First things first, it is important to know what your luteal phase is and when it takes place. Your luteal phase begins at ovulation and ends the day before menstruation begins for your next cycle. It is during this phase that fertilization and implantation would occur. Many women don’t realize that they have a luteal phase defect until they are trying to conceive and begin tracking their ovulation.

A luteal phase lasting less than 10 days can be classified as a luteal phase defect. It is necessary for you to have 10 days or longer in your luteal phase in order for implantation to occur and sustain. With less than 10 days, the uterine lining begins breaking down too early – it is not prepared for implantation which causes an early miscarriage. As stated above, many women don’t discover this defect until they are trying to conceive, but there are a few symptoms to look for. Some women may experience frequent but light periods. Women who chart/track their ovulation, may notice that after ovulation their basal body temperature does not remain elevated during the luteal phase as it should due to the rise in progesterone after ovulation.

There are some known causes of luteal phase defect:

Poor Follicle Production: FSH levels are directly correlated to follicle production. It can be caused by two different issues – either your body is not producing enough FSH or your ovaries are not responding the FSH that it is producing. The corpus luteum produces progesterone, which is necessary to prepare your uterine lining for implantation. Inadequate follicle production in the first half of your cycle leads to poor corpus luteum quality. With inadequate progesterone levels, your uterine lining begins to breakdown, resulting in early menses and possible miscarriage.

Failure of the Uterine Lining to Respond: In this case, FSH levels may be adequate, along with healthy follicle development and corpus luteum, however, the uterine lining just isn’t responding to the normal levels of progesterone. The uterine lining will most likely not be prepared for implantation.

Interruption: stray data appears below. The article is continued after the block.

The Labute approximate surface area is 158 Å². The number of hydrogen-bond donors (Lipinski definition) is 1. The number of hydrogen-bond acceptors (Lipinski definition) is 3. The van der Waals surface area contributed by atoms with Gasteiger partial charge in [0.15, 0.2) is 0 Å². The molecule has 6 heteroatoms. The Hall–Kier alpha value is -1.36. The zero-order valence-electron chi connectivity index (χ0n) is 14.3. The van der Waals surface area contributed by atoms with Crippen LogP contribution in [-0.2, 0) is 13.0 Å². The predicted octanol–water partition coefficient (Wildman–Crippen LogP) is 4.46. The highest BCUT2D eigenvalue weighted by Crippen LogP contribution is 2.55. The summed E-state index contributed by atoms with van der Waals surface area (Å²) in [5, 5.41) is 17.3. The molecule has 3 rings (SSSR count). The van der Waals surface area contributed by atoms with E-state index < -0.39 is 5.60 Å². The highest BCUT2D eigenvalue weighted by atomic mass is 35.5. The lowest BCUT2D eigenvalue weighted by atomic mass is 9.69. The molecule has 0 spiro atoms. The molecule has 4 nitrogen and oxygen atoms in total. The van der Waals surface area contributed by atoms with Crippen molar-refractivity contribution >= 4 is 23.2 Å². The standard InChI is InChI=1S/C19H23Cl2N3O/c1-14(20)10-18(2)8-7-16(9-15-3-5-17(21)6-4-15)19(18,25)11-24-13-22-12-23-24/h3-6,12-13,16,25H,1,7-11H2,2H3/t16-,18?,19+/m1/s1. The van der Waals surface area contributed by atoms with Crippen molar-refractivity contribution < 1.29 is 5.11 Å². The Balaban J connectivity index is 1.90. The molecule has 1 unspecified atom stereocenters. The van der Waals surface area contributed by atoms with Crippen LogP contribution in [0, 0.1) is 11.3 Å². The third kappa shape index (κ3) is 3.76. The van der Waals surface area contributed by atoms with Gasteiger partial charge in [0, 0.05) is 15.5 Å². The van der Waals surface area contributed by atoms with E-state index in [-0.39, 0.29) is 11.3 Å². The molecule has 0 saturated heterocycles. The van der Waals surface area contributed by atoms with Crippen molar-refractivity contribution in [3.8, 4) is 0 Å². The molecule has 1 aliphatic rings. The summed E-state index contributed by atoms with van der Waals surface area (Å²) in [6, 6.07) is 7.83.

Premature Failure of the Corpus Luteum: The corpus luteum can fail when the initial quality of it is inadequate. The progesterone levels may begin low and drop even further after five to seven days after ovulation. Once these levels drop, menses onset early.

If you discover that you have a luteal phase defect, there are some over the counter remedies. Vitamin B6 is one over the counter option; taking B6 every day of the month can lengthen your luteal phase. B6 can be found in fertility supplements, such as FertilAid for Women. If those remedies don’t help – there are also medications that your doctor can prescribe. Luteal phase defect may sound a bit scary but luckily it is a fairly easy to diagnose and correct.

How do FSH Levels Affect Fertility?

Friday, May 21st, 2010

Follicle Stimulating Hormone, commonly referred to as FSH, is a hormone that can directly influence your chances of conceiving and/or sustaining pregnancy. The level of FSH your body produces correlates to the quality and quantity of your remaining eggs. Typically, women that are trying-to-conceive want to see their FSH levels below 10mIU/ml. When FSH levels are too high or too low, becoming pregnant can become much more difficult as it affects your menstrual cycle and whether or not you ovulate.